- of or relating to Doris, its inhabitants, or their dialect.
- rustic, as a dialect.
- Architecture. noting or pertaining to one of the five classical orders, developed in Greece and altered by the Romans. The Greek Doric order consists typically of a channeled column without a base, having as a capital a circular echinus supporting a square abacus, above which come a plain architrave, a frieze of triglyphs and metopes, and a cornice, the corona of which has mutules on its soffit. In the Roman Doric order, the columns usually have bases, the channeling is sometimes altered or omitted, and the capital usually consists of three parts: a thick, bandlike necking, an echinus with an ovolo outline, and a molded abacus.Compare composite(def 2), Corinthian(def 2), Ionic(def 1), Tuscan(def 2).
- a dialect of ancient Greek spoken on Rhodes and other islands of the Dodecanese, in Crete, in Syracuse, and in all of the Peloponnesus except Arcadia.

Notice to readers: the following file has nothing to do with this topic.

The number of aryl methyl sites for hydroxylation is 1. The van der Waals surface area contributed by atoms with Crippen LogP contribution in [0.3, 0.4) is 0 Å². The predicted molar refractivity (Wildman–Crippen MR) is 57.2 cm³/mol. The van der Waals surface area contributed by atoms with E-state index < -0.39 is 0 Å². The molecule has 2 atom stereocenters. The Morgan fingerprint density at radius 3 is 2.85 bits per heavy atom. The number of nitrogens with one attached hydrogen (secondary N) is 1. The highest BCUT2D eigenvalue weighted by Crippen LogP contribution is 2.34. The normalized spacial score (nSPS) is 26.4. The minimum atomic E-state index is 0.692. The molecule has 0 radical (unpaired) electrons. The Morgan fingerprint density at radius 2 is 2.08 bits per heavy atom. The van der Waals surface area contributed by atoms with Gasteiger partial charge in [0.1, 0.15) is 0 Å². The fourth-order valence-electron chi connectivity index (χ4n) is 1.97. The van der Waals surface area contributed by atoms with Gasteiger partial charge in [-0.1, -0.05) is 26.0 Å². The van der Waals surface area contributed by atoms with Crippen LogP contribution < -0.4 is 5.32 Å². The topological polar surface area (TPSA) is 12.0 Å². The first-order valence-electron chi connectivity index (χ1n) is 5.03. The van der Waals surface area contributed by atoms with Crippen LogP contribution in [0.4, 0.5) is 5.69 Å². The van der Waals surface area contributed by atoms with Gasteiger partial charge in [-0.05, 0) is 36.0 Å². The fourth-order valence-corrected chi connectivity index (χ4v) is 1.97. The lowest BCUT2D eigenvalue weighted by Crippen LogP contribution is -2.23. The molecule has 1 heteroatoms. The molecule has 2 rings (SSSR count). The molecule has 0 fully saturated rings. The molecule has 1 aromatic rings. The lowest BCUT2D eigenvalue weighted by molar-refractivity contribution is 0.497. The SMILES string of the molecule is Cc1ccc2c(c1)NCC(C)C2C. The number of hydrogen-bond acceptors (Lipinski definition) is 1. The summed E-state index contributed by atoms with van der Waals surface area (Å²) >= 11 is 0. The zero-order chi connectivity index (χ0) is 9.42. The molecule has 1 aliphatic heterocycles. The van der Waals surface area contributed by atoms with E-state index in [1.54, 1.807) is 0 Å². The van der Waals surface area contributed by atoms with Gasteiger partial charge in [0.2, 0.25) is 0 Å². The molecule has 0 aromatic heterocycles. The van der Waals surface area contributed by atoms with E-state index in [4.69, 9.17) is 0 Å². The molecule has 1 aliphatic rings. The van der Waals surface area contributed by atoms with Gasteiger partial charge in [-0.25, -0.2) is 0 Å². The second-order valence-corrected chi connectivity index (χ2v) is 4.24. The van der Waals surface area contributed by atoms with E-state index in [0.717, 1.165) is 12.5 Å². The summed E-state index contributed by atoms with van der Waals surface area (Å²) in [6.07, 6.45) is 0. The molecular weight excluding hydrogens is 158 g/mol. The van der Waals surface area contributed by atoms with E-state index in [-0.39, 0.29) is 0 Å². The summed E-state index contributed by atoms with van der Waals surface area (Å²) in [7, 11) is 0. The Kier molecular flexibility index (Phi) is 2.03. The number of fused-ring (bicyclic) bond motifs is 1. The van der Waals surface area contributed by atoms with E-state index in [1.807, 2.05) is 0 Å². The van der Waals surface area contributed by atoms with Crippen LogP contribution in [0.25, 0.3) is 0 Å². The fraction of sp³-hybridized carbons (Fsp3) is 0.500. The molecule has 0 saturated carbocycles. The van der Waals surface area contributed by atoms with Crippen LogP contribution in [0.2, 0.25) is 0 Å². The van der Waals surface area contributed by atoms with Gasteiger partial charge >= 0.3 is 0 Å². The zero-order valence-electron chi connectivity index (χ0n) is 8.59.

- rustic English speech.
Origin of Doric
Related Words for doricclassic, humanistic, academic, attic, Latin, Hellenic, Doric, Greek, roman, scholastic, Ionic, Grecian, bookish, canonical, Augustan, Homeric, Virgilian, belletristic
Examples from the Web for doric
Historical Examples of doric
Triglyph, the channelled feature in the frieze of the Doric order.
The shaft (Figs. 67, 70) is of more slender proportions than the Doric shaft.
The entablature (Fig. 70) is, generally speaking, richer than that of the Doric order.
Perhaps the only fault of the detail is that the Doric pilasters and columns are too tall.Portuguese Architecture
Walter Crum Watson
In this form, the Doric column was an absolutely fresh note in architecture.The Legacy of Greece
- of or relating to the Dorians, esp the Spartans, or their dialect of Ancient Greek
- of, denoting, or relating to one of the five classical orders of architecture: characterized by a column having no base, a heavy fluted shaft, and a capital consisting of an ovolo moulding beneath a square abacusSee also Ionic, composite (def. 4), Corinthian, Tuscan
- (sometimes not capital) rustic
1560s, see Dorian; in reference to the architectural order, 1610s. The Doric dialect in ancient Greek theater was broad and rustic, hence it has been applied in English to northern and Scots dialects (1837).